Random Reviews: “Lt. Privet’s Love Song” by Scott Thomas

Random Reviews: “Lt. Privet’s Love Song” by Scott Thomas

The Solaris Book of New Fantasy, Cover by Jon Sullivan
The Solaris Book of New Fantasy, Cover by Jon Sullivan

“Lt. Privet’s Love Story” is set in a complex fantasy kingdom which is ruled by sibling monarchs who command a massive and powerful navy. Scott Thomas focuses his attention on a remote seaport, the activities that brought two of the royal navy ships to the seaport, and the actions of a lieutenant that threatens to cause further harm to the fleet.

The title character serves on the frigate North Swan in a fantasy world. After his ship was mysteriously damaged by a ghostly red ship, it put into the harbor at New Crown for repairs. While in port, he becomes smitten with Hazel, the daughter of the local innkeeper. Although one would think that level-headedness and logic were good traits for a lieutenant in a royal navy, Privet fails to demonstrate either of those traits.  Rather than court the barmaid, he goes to Old Crown, located on top of the mountain at which New Crown is at the base, and purchases a love philtre from the twin Deerfield Sisters.

As may be expected, Privet’s used of the magic potion causes difficulties. Having been befriended by Captain Moorsparrow of the Swift Cannon, and his wife, Privet learns that the fleet’s flagship has also been fired upon by the mysterious red ship. To make matters worse, the Swift Cannon was carrying one of the heirs to the throne and was now also in port for repairs, which would delay the repairs to the North Swan.

Naturally, Moorsparrow’s wife winds up unintentionally drinking the love potion, which leads Moorsparrow to challenge Privet to a duel, a situation which will either deprive the royal navy of a ship’s captain or the reader of a character who is presented as the hero, and certainly the protagonist, of the short story. A deadly outcome for the duel is only averted by the sudden reappearance of the red ship.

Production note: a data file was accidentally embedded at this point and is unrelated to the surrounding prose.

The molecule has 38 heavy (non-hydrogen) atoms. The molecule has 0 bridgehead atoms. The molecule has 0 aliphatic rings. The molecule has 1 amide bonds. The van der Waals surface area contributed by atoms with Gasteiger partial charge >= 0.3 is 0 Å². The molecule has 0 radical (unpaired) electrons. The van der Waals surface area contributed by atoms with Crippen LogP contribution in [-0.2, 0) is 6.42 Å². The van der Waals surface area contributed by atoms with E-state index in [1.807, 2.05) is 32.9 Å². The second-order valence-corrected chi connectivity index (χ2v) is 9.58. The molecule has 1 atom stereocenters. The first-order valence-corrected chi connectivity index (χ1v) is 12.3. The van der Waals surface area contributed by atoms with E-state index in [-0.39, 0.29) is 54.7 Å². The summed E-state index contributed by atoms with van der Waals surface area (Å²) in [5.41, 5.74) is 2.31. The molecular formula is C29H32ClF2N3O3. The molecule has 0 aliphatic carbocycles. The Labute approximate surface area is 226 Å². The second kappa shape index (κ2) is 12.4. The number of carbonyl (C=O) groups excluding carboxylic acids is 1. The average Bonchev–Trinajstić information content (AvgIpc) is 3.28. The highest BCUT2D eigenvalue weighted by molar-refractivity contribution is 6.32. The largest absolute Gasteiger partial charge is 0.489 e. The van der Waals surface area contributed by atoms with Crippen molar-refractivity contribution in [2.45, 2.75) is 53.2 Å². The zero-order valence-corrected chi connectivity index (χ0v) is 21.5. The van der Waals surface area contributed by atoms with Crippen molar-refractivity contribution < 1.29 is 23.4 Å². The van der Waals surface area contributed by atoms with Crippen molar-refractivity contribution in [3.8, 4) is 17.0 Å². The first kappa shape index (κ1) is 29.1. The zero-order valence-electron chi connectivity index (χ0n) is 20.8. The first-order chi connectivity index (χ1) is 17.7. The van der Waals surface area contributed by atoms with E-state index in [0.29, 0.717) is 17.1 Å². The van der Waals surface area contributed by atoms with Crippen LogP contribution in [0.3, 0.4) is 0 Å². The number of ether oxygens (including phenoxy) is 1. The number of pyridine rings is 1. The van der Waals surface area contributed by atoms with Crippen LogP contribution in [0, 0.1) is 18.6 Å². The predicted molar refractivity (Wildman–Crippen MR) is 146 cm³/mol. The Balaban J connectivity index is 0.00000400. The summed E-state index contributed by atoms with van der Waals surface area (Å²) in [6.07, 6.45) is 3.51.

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Ellsworth’s Cinema of Swords: Musashi and Kojiro

Ellsworth’s Cinema of Swords: Musashi and Kojiro

I recently finished reading Eiji Yoshikawa’s long, 1,500-page novel, Musashi, originally serialized in Japanese newspaper Asahi Shimbun between 1935 and 1939. It tells a fictionalized story of the early life of Musashi Miyamoto, the celebrated author of The Book of Five Rings who is considered by many the finest exemplar of Bushido, the warrior code of the samurai.

It was a good read, which was no surprise — the book has sold far more than 100 million copies, and its depiction of Musashi has inspired a number of screen incarnations, none more famous than Hiroshi Inagaki’s Samurai trilogy (1954-1956), starring Toshiro Mifune as Musashi. After finishing the novel I decided to give the films a rewatch and they stood up well, so I thought I’d present them here. Of course, we covered Samurai I in a Cinema of Swords article in October 2020, but here are Samurai II and III and a sort of spin-off from the following year, Sasaki Kojiro.

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High Fantasy Noir: Fevered Star by Rebecca Roanhorse

High Fantasy Noir: Fevered Star by Rebecca Roanhorse


Black Sun (paperback reprint) and Fevered Star (Saga Press, June 2021 and April 2022). Covers by John Picacio

My first novel The Robots of Gotham was released in June 2018, and it was gratifying to see a summer debut could quickly climb bestseller lists, receive wide attention and praise from numerous venues, snag a Nebula and Hugo nomination, and win a Locus Award.

Not mine, of course. No, all that breathless acclaim went to Rebecca Roanhorse’s Trail of Lightning, released a week after Robots. It was consistently annoying to hear the excited chatter about that book from friends, coworkers, parents, children, and people standing next to me at the damn post office.

I decided to read Roanhorse’s book so I could see what I was up against. That was a huge mistake. Pretty soon I was talking it up to anyone who would listen — or even make eye contact. You haven’t read Trail of Lightning?? I heard myself say. Check it out first — it’s fantastic. I guess I suck as a self-promoter, but I’m still your guy for honest book recs.

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KISS’ Hard Luck Woman – It was for Rod Stewart?

KISS’ Hard Luck Woman – It was for Rod Stewart?

And now, for something completely different. My older sister was a huge KISS fan. She and some friends went out for Halloween dressed as the band one year. So, I heard their music as a little kid, but it wasn’t until later I really got into them. I saw them on the Crazy Nights tour. That remains my favorite album by the band, followed by Alive II.